Information on Human Trafficking and Support for Victims
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Office of Justice Programs, Office for Victims of Crime
Civil Legal Needs
"Trafficking victims have a wide range of civil legal needs, depending on their personal circumstances and the trafficking situation they have endured. Some will need only limited legal services for a short period of time, while others will have multiple legal issues that may last for many years.
Civil legal issues commonly presented by trafficking victims include family law, employment law, public benefits access, rights enforcement, and immigration or repatriation ..."
Take Action: Train healthcare workers to recognize signs of human trafficking in patients.
The SOAR Act has passed out of its House committee, and now it needs a vote on the floor to move forward. Ask your representative to prioritize the SOAR Act today. Read more and take action.
On-Ramps, Intersections, and Exit Routes: A Roadmap for Systems and Industries to Prevent and Disrupt Human Trafficking, Lead Researcher and Author: Brittany Anthony,
Manager of Strategic Research at Polaris
The Typology of Modern Slavery: Defining Sex and Labor Trafficking in the United States, researched and written by Brittany Anthony, data researcher for Polaris’s data analysis program; Jennifer Kimball Penrose, director of Polaris’s data analysis program; and Sarah Jakiel, chief program officer of Polaris. Other Polaris staff, including Tessa Couture, Sara Crowe, Megan Fowler, Rochelle Keyhan, Keeli Sorensen, Bradley Myles, and Mary Ann Badavi contributed to the text.
Human Trafficking and Law Enforcement, published September 2016 by the National Human Trafficking Resource Center (NHTRC).
Special Feature: Human Trafficking from the Office of Justice Programs, National Criminal Justice Reference Service.
"Faces of Human Trafficking" Video Series" from the Office of Justice Programs, Office for Victims of Crime. The series includes information about sex and labor trafficking, multidisciplinary approaches ...Accompanying the video series is a discussion guide ...Fact Sheets ...posters that can be used to augment trainings and generate discussion."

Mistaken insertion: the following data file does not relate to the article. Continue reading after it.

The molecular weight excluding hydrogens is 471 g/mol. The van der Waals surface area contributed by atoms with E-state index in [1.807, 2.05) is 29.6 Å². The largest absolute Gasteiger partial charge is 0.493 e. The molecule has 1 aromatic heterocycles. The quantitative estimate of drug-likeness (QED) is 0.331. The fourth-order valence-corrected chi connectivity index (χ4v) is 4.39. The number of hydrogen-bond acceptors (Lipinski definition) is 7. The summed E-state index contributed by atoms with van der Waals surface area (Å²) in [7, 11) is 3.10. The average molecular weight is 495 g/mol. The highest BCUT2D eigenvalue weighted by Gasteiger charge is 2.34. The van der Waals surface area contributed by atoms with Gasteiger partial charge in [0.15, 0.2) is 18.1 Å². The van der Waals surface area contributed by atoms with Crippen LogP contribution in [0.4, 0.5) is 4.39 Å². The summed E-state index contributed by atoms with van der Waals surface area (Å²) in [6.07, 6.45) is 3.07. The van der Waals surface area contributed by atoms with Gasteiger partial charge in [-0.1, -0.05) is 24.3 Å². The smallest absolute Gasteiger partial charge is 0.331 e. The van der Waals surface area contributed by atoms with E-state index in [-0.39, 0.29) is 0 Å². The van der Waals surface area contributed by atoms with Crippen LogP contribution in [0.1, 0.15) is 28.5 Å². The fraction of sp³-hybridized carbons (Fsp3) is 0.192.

Special Feature: Stalking from the Office of Justice Programs, National Criminal Justice Reference Service
"Stalking is defined as a course of conduct directed at a specific person that would cause a reasonable person to feel fear. Stalking is a crime in all 50 states and at the federal level, and it can happen to anyone regardless of gender, race, sexual orientation, socio-economic status, location, or personal associations ..." OVC Help Series for Crime Victims.
Information on Missing and Exploited Children
National Center for Missing and Exploited Children (NCMEC): 24-hour Hotline: 1-800-THE-LOST (1-800-843-5678)
Use NCMEC's CyberTipline to report information online about possible child exploitation.
Missing Children, State Care, and Child Sex Trafficking: Engaging the Judiciary in Building a Collaborative Response This technical assistance brief is a publication of the National Council of Juvenile and Family Court Judges and
National Center for Missing & Exploited Children®.
Child Molesters: A Behavioral Analysis For Professionals Investigating the Sexual Exploitation of Children, by Kenneth V. Lanning, Former Supervisory Special Agent, Federal Bureau of Investigation (FBI). Published by the National Center for Missing and Exploited Children: " In general, however, sexually victimized children need more people addressing their needs from the professional perspective and fewer from the personal and political perspectives."
Child Sex Trafficking Risk Factors and Indentification Resource, published by the National Center for MIssing and Exploited Children: "It is the responsibility of child-serving professionals to identify possible indicators of child sex trafficking instead of relying on the child for disclosure. Due to the sophisticated recruitment tactics, manipulation, trauma bonds, and threats used by traffickers and buyers, children are often unable to immediately disclose or recognize their own victimization."
Child Sex Trafficking in America: A Guide for Child Welfare Professionals, published by the National Center for Missing and Exploited Children: "Children in the care of social services are disproportionately vulnerable to sex trafficking. In 2016, 86 percent of the endangered runaways reported to NCMEC as missing who were identified as likely child
sex trafficking victims were missing from a foster care or group home placement."
Child Sex Trafficking in America: A Guide for Parents and Guardians, published by the National Center for Missing and Exploited Children: "Children frequently do not reveal their victimization because they’re being manipulated by a traffickerwho has physical and psychological control over them, or out of the shame and guilt that may exist as a result of their exploitation. Parents and guardians should familiarize themselves with some of the indicators of child sex trafficking ..."
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